Pandemic Recovery Initiatives for Learners with Disabilities. During the pandemic, schools found it more difficult to provide learners with disabilities with critical services and supports, such as hands-on instructional accommodations and transition-related support. The requirements of virtual learning and social distancing also created social and emotional obstacles for learners with disabilities. IES is supporting two research initiatives focused on learning recovery for learners with disabilities.
Translating science into action
Given the urgency of the task at hand and demands on educators' already limited time, we must thoughtfully curate and make accessible information about learning recovery.
IES' National Center for Education Evaluation and Regional Assistance (NCEE) is developing the web-based Evidence-based Practices for Recovery and Renewal, highlighting information on evidence-based practices that demonstrate the greatest potential to improve student learning. The compilation will distill our best guidance on selecting, implementing, and monitoring evidence-based practices into simple checklists, highlighting key steps along the way.
I want to give a shout out to the work that our Regional Educational Laboratories (RELs) have done. I consider the RELs to be IES' "boots on the ground," representing our largest workforce dealing with education policymakers across the nation. From the pandemic's earliest days, the RELs were charged with identifying and disseminating evidence-based practices that could support states, districts, educators, and families. They developed more than 130 new resources, from simple tip sheets to family-facing websites supporting evidence-based, at-home learning (for example, Supporting Your Child's Reading at Home and Teaching Math to Young Children for Families and Caregivers). The RELs have been, and will continue to be, instrumental in identifying, translating, and disseminating information about strategies for improved learning.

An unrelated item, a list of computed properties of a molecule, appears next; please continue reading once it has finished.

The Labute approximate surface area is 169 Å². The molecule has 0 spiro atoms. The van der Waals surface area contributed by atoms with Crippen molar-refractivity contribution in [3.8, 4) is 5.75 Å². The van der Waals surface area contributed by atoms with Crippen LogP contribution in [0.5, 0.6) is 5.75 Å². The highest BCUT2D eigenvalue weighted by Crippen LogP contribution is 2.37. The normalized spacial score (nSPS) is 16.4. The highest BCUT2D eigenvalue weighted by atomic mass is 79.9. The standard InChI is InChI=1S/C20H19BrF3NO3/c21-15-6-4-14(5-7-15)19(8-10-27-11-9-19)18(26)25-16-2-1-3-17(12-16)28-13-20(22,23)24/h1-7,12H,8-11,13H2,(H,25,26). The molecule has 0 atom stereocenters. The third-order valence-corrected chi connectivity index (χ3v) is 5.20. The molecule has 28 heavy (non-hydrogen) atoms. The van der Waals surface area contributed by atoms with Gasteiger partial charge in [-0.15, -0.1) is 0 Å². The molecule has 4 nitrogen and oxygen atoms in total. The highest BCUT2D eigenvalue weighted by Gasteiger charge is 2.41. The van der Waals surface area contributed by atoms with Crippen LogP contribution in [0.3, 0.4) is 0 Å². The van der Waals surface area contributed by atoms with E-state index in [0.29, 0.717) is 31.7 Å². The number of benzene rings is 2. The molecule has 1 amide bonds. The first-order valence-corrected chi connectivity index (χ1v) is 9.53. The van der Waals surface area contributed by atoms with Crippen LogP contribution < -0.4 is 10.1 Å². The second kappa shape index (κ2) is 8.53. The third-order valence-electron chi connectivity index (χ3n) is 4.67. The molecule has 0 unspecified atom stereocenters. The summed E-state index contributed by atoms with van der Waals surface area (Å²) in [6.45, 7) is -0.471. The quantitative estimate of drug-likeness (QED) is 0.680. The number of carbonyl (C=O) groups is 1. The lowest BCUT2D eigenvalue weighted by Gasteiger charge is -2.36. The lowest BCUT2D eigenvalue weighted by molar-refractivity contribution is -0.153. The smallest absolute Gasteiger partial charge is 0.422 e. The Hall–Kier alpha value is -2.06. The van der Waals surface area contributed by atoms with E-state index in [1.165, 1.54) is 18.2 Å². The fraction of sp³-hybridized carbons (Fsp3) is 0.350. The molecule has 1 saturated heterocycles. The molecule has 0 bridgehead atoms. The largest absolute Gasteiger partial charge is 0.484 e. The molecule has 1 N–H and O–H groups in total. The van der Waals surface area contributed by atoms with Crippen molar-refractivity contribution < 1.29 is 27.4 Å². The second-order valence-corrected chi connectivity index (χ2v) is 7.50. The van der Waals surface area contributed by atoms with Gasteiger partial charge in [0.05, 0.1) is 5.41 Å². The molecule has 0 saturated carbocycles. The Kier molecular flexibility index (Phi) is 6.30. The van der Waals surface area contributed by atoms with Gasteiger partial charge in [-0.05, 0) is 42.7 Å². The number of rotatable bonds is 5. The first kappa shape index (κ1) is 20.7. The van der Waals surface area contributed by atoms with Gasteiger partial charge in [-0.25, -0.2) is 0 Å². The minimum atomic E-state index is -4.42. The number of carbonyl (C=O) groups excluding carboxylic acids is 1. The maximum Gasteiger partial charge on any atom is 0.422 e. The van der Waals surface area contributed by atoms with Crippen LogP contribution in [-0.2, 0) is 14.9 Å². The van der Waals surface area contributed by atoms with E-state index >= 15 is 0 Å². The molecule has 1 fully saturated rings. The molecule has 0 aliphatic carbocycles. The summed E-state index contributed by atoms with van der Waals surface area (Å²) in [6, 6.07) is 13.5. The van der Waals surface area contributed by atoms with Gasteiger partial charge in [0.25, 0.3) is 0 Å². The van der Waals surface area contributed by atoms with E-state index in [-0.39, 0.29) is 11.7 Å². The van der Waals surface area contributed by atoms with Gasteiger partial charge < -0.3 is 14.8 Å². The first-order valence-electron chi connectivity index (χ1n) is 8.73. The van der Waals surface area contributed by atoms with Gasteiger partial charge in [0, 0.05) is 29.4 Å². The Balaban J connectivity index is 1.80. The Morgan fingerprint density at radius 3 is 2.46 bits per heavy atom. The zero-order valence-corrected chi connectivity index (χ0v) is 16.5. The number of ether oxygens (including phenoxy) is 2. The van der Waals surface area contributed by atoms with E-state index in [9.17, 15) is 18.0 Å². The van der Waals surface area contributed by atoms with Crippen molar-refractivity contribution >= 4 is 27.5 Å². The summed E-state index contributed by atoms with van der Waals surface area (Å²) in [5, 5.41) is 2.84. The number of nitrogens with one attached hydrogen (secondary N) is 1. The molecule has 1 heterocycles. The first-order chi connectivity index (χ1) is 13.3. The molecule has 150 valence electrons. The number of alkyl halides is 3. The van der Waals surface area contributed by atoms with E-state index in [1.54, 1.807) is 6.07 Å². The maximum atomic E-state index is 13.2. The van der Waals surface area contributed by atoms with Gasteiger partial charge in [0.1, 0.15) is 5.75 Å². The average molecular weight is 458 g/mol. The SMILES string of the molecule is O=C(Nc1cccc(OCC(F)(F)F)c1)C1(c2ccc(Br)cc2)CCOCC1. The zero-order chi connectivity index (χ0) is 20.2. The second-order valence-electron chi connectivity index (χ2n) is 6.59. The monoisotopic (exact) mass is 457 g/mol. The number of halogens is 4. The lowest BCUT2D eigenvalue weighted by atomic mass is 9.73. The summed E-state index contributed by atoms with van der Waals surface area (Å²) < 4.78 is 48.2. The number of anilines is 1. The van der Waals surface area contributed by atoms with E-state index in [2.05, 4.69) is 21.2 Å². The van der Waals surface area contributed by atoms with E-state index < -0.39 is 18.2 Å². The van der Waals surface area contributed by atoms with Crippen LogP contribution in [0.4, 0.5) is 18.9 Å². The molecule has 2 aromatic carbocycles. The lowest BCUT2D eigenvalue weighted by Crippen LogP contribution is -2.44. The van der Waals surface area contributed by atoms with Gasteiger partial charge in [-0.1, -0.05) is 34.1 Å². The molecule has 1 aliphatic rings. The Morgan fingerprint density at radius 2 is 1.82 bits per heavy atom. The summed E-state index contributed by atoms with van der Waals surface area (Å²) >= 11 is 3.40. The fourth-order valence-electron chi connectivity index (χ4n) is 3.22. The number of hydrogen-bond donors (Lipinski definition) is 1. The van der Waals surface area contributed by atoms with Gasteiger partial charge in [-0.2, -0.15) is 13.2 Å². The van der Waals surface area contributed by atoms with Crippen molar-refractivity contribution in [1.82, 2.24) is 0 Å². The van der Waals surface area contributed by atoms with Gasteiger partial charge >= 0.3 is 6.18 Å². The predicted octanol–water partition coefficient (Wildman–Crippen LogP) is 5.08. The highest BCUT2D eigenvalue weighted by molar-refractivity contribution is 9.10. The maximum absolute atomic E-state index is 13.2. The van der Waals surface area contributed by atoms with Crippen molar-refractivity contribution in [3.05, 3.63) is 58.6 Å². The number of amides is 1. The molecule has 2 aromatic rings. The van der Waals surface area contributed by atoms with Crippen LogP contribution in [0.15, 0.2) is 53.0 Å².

Building a foundation for accelerating learning
COVID-19 wreaked havoc on American schools and its learners, from prekindergarten through adult education. Furthermore, these adverse effects compounded already large differences in learning outcomes for different groups of students. Unfortunately, the most severe COVID-related learning losses landed most heavily on students who were already struggling, including the nation's lowest-performing students, Black and Hispanic students, and students with disabilities. By far, most of the activities IES is funding using ARP money are designed to help the nation accelerate learning among these very students.
Recovering from COVID-19 is going to take more than a few months, especially with the raging Delta variant threatening to disrupt yet another school year. We have tried to make sure that ARP-supported IES projects contribute to the need for improved learning now, and that the lessons we learn from these projects will help us continue to build a strong foundation of education research and data for identifying what works for whom under what conditions.
As always, please reach out to me with any comments and ideas: firstname.lastname@example.org